Design patterns: Builder pattern

What is the difference between purchasing and assembling DIY IKEA furniture vis-a-vis hiring a carpenter to build your furniture for you? In the second case, you are using the builder pattern.

Builder pattern in real life

If you have ever baked your own cake, I urge you to take the time to remember the day you baked for the first time. Did you get a perfect cake or was it a mess? If you are like me, you would have got some concoction which can hardly be called a cake. During our learning phase, the exact order of steps for baking a good cake is lost on us. We forget steps or ingredients. We forget the baking soda or forget to set the right temperature for the type of bakery we are attempting. We may have added to too much sugar or not beaten the mixture well enough.

Until we are competent, we take no chances during special occasions. We go to the neighbourhood baker and ask for the specific cake by name. “I want half a kilo of black forest cake.” or “Can you make me a pineapple pastry?”, thus go our requests. If the baker is really good, we even agree to buy multi-grain bread from him everyday.

Why does the baker get it right every time? The baker is well-versed with the steps and their order to produce any bakery item. That’s his job and he has made at least 1,000 items of bakery more than you have! His daily habits have made him come up with a system of steps, even a checklist, to make sure that he doesn’t goof up a single order. He has trained himself to follow the same steps in the same order for any item of bakery.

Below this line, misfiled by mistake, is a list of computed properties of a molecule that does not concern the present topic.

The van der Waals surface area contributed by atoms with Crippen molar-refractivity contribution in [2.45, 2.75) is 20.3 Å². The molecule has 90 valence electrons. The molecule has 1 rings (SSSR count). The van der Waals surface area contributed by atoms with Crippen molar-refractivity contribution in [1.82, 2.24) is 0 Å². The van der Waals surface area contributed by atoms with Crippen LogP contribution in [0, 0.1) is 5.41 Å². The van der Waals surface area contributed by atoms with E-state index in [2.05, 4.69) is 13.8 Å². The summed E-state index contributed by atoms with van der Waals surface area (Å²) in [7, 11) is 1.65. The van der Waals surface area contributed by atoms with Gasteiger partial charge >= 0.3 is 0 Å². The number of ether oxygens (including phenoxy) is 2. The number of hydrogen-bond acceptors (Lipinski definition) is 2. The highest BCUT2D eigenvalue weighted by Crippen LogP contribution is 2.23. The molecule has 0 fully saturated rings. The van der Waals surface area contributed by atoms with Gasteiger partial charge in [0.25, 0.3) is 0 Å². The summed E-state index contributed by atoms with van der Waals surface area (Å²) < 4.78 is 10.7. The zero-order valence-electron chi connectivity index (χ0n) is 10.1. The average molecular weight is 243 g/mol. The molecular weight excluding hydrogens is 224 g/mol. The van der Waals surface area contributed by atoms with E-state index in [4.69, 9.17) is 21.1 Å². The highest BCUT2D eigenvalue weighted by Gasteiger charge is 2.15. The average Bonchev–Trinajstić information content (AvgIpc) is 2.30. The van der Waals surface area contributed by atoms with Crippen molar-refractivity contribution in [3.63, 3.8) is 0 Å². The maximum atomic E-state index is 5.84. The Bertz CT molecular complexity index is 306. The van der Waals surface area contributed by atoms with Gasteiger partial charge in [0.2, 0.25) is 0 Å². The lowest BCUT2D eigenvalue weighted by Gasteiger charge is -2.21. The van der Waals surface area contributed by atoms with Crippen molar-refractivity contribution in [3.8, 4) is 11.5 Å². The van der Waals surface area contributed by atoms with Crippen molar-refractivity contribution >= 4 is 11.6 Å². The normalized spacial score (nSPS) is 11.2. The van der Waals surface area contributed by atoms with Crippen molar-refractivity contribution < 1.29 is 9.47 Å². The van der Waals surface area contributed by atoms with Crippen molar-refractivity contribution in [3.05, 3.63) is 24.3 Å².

Hold on! Am I saying that whether the item is bread, cookie, cake or pastry, the baker follows exactly the same steps in the same order for each item? That’s EXACTLY what I am saying. A good baker hardly wavers in the sequence of steps across bakery items. However, the recipe and the ingredients change every time. Whole wheat in bread makes way for chickpea flour in a protein loaf. If he uses baking powder for a pastry, he uses yeast for bread and baking soda for instant cookie. He may use molten chocolate for dark forest cake, but pineapple pulp for pineapple pastry. Cakes and pastries will see the oven set in convection mode with a baking time of 30 – 45 minutes while being contained in an aluminium baking tray, but instant cookies will be done inside silicone moulds in microwave mode in a minute or less. The procedure remains something like this for ALL the bakery items.

  1. Mix dry ingredients mentioned in the recipe.
  2. Mix wet ingredients mentioned in the recipe.
  3. Combine dry with wet.
  4. Add rising agent mentioned in recipe.
  5. Beat well to form smooth batter.
  6. Set aside for the time mentioned in recipe.
  7. Bake in a vessel, with cooking mode and at a temperature mentioned in recipe.

The recipes are also systematic checklists, each carefully categorising the dry ingredients, wet ingredients, rising agent, set-aside time, vessel, cooking mode and temperature.

The list of steps and the systematically categorised recipes are what seperates the professional baker from the rest of us.

So, what is builder pattern?

Let’s take the above example of a baker and his recipes to bake a cake. In a chaotic world, we try to bake our own cake and often forget the sequence of steps or certain ingredients. However the builder pattern defines a system with the following roles.